The volume of offshore wind projects, currently planned by states on the eastern seaboard alone, amounts to 30 gigawatts (GW). This much offshore wind would generate sufficient electricity to meet just under 20% of the total electricity needs of all states on the eastern seaboard from North Carolina to Maine. This 30 GW pipeline would have a total capital cost of around $120-bn and could result in almost $60-bn of investment in the US economy. In addition, it could create a US industry that would support 45,000 jobs by 2025 in addition to 80,000+ jobs, and $25-bn in annual economic output, by 2030.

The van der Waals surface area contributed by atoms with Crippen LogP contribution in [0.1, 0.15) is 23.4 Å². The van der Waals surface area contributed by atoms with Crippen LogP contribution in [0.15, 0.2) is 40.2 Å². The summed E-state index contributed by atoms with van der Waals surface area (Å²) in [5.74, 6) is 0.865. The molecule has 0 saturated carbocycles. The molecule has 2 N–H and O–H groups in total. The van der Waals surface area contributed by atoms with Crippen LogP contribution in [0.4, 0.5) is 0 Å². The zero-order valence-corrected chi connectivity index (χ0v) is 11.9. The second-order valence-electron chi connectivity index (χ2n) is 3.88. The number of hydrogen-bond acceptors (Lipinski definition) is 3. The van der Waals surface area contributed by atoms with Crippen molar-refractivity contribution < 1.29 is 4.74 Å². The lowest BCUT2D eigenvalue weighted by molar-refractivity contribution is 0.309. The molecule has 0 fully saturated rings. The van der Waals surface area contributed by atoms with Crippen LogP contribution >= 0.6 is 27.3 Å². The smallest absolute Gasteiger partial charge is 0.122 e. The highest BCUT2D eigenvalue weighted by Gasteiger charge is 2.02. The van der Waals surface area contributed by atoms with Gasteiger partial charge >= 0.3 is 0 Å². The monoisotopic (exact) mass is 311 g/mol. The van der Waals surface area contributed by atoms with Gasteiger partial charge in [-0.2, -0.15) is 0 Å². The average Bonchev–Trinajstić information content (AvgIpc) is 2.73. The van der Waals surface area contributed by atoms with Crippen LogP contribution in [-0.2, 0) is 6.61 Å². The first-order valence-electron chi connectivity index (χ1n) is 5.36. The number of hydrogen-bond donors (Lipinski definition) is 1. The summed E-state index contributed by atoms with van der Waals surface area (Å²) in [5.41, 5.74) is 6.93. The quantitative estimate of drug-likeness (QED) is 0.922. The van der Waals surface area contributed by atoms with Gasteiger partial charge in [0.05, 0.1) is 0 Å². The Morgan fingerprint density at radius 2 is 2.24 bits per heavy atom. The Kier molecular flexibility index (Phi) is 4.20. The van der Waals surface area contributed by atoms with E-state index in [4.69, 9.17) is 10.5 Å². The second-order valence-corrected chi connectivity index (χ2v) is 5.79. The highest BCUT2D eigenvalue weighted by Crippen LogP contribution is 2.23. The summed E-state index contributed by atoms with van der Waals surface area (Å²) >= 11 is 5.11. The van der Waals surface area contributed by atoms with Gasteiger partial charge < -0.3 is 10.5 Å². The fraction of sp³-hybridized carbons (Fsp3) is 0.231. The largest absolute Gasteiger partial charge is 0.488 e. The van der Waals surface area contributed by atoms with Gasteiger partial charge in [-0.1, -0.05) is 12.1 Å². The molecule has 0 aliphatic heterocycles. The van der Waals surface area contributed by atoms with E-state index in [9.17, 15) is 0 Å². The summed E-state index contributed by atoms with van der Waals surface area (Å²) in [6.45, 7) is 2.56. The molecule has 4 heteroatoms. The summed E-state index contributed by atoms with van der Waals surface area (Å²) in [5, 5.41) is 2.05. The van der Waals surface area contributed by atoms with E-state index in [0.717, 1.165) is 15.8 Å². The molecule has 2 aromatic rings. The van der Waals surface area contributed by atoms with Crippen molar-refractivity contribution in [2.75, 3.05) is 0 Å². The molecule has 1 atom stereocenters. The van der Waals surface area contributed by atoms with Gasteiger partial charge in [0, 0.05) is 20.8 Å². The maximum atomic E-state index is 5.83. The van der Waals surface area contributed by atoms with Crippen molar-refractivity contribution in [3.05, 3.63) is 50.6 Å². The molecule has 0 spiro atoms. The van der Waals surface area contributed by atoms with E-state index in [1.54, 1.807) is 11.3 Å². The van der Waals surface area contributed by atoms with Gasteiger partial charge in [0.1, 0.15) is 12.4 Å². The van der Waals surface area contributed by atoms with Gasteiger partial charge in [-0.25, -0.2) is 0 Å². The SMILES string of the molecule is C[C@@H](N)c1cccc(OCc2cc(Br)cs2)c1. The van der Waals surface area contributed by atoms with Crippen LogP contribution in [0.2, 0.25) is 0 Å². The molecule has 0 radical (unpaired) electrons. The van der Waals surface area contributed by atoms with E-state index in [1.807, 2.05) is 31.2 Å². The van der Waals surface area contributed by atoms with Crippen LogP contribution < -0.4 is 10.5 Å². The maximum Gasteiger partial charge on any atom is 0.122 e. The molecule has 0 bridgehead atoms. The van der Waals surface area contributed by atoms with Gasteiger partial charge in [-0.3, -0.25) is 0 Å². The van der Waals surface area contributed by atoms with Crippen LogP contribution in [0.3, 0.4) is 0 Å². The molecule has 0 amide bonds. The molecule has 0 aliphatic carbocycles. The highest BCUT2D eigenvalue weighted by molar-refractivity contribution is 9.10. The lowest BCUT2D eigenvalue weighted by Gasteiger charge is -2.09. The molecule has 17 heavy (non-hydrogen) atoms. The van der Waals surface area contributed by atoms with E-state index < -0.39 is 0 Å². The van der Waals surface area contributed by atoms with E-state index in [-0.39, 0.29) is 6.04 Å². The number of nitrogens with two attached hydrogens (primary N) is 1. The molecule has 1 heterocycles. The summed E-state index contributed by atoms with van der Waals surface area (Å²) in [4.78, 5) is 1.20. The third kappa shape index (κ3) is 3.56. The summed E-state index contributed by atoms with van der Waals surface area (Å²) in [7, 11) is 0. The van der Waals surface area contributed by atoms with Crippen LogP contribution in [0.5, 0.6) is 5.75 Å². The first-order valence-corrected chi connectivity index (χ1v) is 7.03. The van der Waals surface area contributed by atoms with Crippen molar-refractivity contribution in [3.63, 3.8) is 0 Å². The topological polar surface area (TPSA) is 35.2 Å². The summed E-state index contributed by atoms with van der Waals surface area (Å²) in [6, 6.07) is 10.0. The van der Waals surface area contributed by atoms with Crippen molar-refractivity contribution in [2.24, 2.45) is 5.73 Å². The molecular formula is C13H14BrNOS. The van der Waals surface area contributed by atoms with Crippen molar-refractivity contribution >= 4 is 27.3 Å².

As a result of the aforementioned 30 GW of state targets, there are TODAY more than twenty offshore projects, with a combined capacity of around 20 GW, that are in various stages of development and construction that are expected to be operational by 2030 off the U.S. east coast. These projects will have a total capital cost of around $80-billion and the amount of zero-emission electricity they generate will be equivalent to the total electricity consumption of 9 million average US homes.
Include California, Hawaii and the Gulf States; and the total North American pipeline of offshore wind is well in excess of 30 GW. And this is just the beginning. The Department of Energy estimates there could be 85 GW – representing $340-billion of investments – by 2050.